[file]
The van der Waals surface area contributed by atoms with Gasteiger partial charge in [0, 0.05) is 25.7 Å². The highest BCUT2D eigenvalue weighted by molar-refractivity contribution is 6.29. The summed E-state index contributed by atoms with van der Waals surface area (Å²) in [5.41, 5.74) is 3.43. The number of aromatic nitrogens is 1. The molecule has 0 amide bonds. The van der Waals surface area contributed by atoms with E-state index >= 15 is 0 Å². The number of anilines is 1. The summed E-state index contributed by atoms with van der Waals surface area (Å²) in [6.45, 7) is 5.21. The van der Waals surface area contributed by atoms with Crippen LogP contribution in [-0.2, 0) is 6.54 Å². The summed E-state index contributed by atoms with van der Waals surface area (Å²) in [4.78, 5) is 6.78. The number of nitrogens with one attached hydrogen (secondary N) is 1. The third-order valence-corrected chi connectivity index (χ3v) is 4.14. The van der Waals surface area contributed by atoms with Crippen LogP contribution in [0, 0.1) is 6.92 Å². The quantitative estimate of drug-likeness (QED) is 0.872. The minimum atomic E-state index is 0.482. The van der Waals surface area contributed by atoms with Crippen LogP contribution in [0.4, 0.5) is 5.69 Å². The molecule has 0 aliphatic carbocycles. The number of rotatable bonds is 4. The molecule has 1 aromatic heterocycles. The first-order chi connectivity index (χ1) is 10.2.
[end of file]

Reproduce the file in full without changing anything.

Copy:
The van der Waals surface area contributed by atoms with Gasteiger partial charge in [0, 0.05) is 25.7 Å². The highest BCUT2D eigenvalue weighted by molar-refractivity contribution is 6.29. The summed E-state index contributed by atoms with van der Waals surface area (Å²) in [5.41, 5.74) is 3.43. The number of aromatic nitrogens is 1. The molecule has 0 amide bonds. The van der Waals surface area contributed by atoms with E-state index >= 15 is 0 Å². The number of anilines is 1. The summed E-state index contributed by atoms with van der Waals surface area (Å²) in [6.45, 7) is 5.21. The van der Waals surface area contributed by atoms with Crippen LogP contribution in [-0.2, 0) is 6.54 Å². The summed E-state index contributed by atoms with van der Waals surface area (Å²) in [4.78, 5) is 6.78. The number of nitrogens with one attached hydrogen (secondary N) is 1. The third-order valence-corrected chi connectivity index (χ3v) is 4.14. The van der Waals surface area contributed by atoms with Crippen LogP contribution in [0, 0.1) is 6.92 Å². The quantitative estimate of drug-likeness (QED) is 0.872. The minimum atomic E-state index is 0.482. The van der Waals surface area contributed by atoms with Crippen LogP contribution in [0.4, 0.5) is 5.69 Å². The molecule has 0 aliphatic carbocycles. The number of rotatable bonds is 4. The molecule has 1 aromatic heterocycles. The first-order chi connectivity index (χ1) is 10.2.